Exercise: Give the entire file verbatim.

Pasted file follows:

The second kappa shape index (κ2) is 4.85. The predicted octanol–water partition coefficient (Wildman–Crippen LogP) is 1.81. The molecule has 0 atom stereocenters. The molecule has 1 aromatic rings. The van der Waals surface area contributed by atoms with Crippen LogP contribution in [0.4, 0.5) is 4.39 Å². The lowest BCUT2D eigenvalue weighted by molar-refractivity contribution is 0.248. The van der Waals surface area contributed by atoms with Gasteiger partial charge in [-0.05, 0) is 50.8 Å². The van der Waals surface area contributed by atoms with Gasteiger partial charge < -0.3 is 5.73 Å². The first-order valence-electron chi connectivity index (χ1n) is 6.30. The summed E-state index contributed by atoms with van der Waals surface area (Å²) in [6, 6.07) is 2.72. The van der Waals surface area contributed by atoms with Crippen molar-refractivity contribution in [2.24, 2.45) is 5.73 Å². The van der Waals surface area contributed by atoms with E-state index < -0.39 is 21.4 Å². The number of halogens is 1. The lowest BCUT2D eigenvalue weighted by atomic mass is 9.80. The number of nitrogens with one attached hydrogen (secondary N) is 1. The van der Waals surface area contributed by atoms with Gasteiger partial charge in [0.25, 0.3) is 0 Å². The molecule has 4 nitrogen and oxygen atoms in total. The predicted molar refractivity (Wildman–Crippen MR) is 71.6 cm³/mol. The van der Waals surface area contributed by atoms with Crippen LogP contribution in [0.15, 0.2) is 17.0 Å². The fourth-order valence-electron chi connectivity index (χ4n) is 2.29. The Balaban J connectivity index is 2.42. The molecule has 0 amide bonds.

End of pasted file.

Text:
The second kappa shape index (κ2) is 4.85. The predicted octanol–water partition coefficient (Wildman–Crippen LogP) is 1.81. The molecule has 0 atom stereocenters. The molecule has 1 aromatic rings. The van der Waals surface area contributed by atoms with Crippen LogP contribution in [0.4, 0.5) is 4.39 Å². The lowest BCUT2D eigenvalue weighted by molar-refractivity contribution is 0.248. The van der Waals surface area contributed by atoms with Gasteiger partial charge in [-0.05, 0) is 50.8 Å². The van der Waals surface area contributed by atoms with Gasteiger partial charge < -0.3 is 5.73 Å². The first-order valence-electron chi connectivity index (χ1n) is 6.30. The summed E-state index contributed by atoms with van der Waals surface area (Å²) in [6, 6.07) is 2.72. The van der Waals surface area contributed by atoms with Crippen molar-refractivity contribution in [2.24, 2.45) is 5.73 Å². The van der Waals surface area contributed by atoms with E-state index < -0.39 is 21.4 Å². The number of halogens is 1. The lowest BCUT2D eigenvalue weighted by atomic mass is 9.80. The number of nitrogens with one attached hydrogen (secondary N) is 1. The van der Waals surface area contributed by atoms with Gasteiger partial charge in [0.25, 0.3) is 0 Å². The molecule has 4 nitrogen and oxygen atoms in total. The predicted molar refractivity (Wildman–Crippen MR) is 71.6 cm³/mol. The van der Waals surface area contributed by atoms with Crippen LogP contribution in [0.15, 0.2) is 17.0 Å². The fourth-order valence-electron chi connectivity index (χ4n) is 2.29. The Balaban J connectivity index is 2.42. The molecule has 0 amide bonds.